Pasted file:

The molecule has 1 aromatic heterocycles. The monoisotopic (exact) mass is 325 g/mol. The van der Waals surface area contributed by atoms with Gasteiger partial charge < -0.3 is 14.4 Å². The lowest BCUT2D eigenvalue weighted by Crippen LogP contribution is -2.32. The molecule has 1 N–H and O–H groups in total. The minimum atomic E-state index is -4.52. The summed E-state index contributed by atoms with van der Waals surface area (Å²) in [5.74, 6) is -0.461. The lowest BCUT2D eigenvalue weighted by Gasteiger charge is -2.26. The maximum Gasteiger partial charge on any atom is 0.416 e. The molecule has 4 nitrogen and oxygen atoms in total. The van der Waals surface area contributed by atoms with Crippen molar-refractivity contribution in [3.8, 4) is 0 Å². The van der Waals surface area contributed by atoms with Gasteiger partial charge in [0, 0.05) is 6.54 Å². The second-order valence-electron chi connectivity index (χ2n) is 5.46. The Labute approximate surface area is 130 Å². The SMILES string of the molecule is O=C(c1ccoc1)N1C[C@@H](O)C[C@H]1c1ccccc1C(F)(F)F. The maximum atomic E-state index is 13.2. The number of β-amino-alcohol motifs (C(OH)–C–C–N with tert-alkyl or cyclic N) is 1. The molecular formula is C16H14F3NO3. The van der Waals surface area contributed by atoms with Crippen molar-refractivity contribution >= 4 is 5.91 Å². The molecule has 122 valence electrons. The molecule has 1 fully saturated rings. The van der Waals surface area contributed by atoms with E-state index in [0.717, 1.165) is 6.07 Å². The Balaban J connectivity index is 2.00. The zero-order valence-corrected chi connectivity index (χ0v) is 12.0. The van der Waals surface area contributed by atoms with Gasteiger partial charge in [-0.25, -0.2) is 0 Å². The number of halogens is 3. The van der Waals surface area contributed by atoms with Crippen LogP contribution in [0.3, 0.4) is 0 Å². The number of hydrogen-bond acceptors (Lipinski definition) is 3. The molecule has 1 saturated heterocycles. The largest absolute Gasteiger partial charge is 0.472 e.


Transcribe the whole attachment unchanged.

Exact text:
The molecule has 1 aromatic heterocycles. The monoisotopic (exact) mass is 325 g/mol. The van der Waals surface area contributed by atoms with Gasteiger partial charge < -0.3 is 14.4 Å². The lowest BCUT2D eigenvalue weighted by Crippen LogP contribution is -2.32. The molecule has 1 N–H and O–H groups in total. The minimum atomic E-state index is -4.52. The summed E-state index contributed by atoms with van der Waals surface area (Å²) in [5.74, 6) is -0.461. The lowest BCUT2D eigenvalue weighted by Gasteiger charge is -2.26. The maximum Gasteiger partial charge on any atom is 0.416 e. The molecule has 4 nitrogen and oxygen atoms in total. The van der Waals surface area contributed by atoms with Crippen molar-refractivity contribution in [3.8, 4) is 0 Å². The van der Waals surface area contributed by atoms with Gasteiger partial charge in [0, 0.05) is 6.54 Å². The second-order valence-electron chi connectivity index (χ2n) is 5.46. The Labute approximate surface area is 130 Å². The SMILES string of the molecule is O=C(c1ccoc1)N1C[C@@H](O)C[C@H]1c1ccccc1C(F)(F)F. The maximum atomic E-state index is 13.2. The number of β-amino-alcohol motifs (C(OH)–C–C–N with tert-alkyl or cyclic N) is 1. The molecular formula is C16H14F3NO3. The van der Waals surface area contributed by atoms with Crippen molar-refractivity contribution >= 4 is 5.91 Å². The molecule has 122 valence electrons. The molecule has 1 fully saturated rings. The van der Waals surface area contributed by atoms with E-state index in [0.717, 1.165) is 6.07 Å². The Balaban J connectivity index is 2.00. The zero-order valence-corrected chi connectivity index (χ0v) is 12.0. The van der Waals surface area contributed by atoms with Gasteiger partial charge in [-0.25, -0.2) is 0 Å². The number of halogens is 3. The van der Waals surface area contributed by atoms with Crippen LogP contribution in [0.3, 0.4) is 0 Å². The number of hydrogen-bond acceptors (Lipinski definition) is 3. The molecule has 1 saturated heterocycles. The largest absolute Gasteiger partial charge is 0.472 e.